Robert Hum

Robert Hum (center)

Robert Hum’s father, Chong Sam Hum, was a twin. In 1913, his twin left China for Peru and he himself chose to go to Canada, where he paid the head tax upon entry, and found work in canneries in British Columbia. In 1922, he returned to China to marry and asked his new wife to accompany him back to Canada. However, on account of her elderly mother, she postponed plans to join him abroad. Pregnant when Chong Sam left for Canada, she later gave birth to a son.

The Chinese Exclusion Act of 1923 thwarted the couple’s plans to unite in Canada. Chong Sam moved east, working for a time in Belleville and Pembroke, before settling in Ottawa. After a 10-year absence from his wife in China, he returned to visit in 1932, when he met his 10-year old son for the first time. His wife’s pregnancy during that visit ended in a miscarriage. He visited China a second time in 1937. Yet again, when he left for Canada, his wife was pregnant. She gave birth to their second son, Robert.

High school, China, Front Row: Mrs. Chong Sam Hum (Front row, 3rd from right), a respected teacher, and her son, Robert Hum (2nd row, two places to her right, partly obscured). (Courtesy of Robert Hum)

In 1947, Chong Sam wrapped up his affairs in Canada. He sold his Sun Café on Bank Street and left for home. Back in the village, he and 9-year old Robert met for the first time. With his savings from Canada, Chong Sam built a three-storey house. In 1949, in the face of the Communist campaign to arrest landowners, he decided to flee for Canada. “When you get back there, get us over,” his wife told him. “There’s no way we can live here.”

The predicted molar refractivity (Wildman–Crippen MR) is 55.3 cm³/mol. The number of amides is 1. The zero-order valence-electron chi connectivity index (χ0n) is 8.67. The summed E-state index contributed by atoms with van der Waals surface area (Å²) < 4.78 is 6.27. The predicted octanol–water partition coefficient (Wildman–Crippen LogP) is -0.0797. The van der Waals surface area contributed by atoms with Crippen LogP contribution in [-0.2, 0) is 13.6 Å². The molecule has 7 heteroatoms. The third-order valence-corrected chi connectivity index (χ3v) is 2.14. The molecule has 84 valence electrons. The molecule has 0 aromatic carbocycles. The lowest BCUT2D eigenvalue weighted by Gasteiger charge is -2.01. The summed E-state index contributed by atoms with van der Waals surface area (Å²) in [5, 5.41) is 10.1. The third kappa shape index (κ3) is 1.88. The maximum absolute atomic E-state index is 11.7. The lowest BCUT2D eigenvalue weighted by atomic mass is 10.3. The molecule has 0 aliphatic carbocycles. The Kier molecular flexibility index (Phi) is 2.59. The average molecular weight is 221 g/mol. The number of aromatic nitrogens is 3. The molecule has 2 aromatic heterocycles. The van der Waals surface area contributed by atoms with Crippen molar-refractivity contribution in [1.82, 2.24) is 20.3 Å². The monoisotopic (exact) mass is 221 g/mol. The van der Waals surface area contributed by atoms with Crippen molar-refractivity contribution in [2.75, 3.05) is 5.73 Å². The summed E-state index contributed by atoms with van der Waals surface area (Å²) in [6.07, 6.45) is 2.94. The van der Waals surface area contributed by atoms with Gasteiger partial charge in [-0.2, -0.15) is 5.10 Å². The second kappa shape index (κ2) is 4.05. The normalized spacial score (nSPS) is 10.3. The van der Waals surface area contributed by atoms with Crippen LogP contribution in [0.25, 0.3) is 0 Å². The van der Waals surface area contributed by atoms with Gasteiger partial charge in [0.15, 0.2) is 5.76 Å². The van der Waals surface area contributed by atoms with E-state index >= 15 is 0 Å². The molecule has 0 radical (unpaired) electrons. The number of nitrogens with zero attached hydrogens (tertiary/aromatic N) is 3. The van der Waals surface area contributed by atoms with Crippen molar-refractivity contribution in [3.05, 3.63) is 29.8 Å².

Ding Ho Café, 219 Albert Street (below the Wing On grocery), Ottawa, circa. 1960s. (Courtesy of Tom Doon, Peter Hum and Lily Hum)

Once back in Canada, Chong Sam registered to sponsor his wife and children with Canadian immigration. In 1949, his family took refuge in Hong Kong and by the middle of 1951, all three had arrived in Canada. Robert would enter Canada under his own name; his brother, then aged 28, came in under the name of the child his mother had miscarried eighteen years before.

By the time of his family’s arrival, Chong Sam had opened the Ding Ho Café (in partnership with Kwong Hum and later, Tom (Yee) Hum) and the Ho Ho Café (with William Poy and Thomas Hum), two of five Chinese-owned cafés then on Albert Street.

Ho Ho Café, 248 Albert Street, Ottawa, circa. late 1950s. (Courtesy of Tom Doon, Robert Hum and Lily Hum)

When his father offered him the Ding Ho café, Robert, then in Grade 12, said he didn’t want to go into the business, that it was an “eight-days-a-week” business. Robert would go on to earn his doctorate in physics. He would credit his interest in academic studies to his scholarly mother, who had been a respected high school teacher in China. All who met her in Ottawa’s Chinese community were impressed with her cultured mind and her ability in public speaking.

Robert Hum: “They never said no”

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Copyright © 2012 Ottawa Chinese Community Service Centre and Denise Chong



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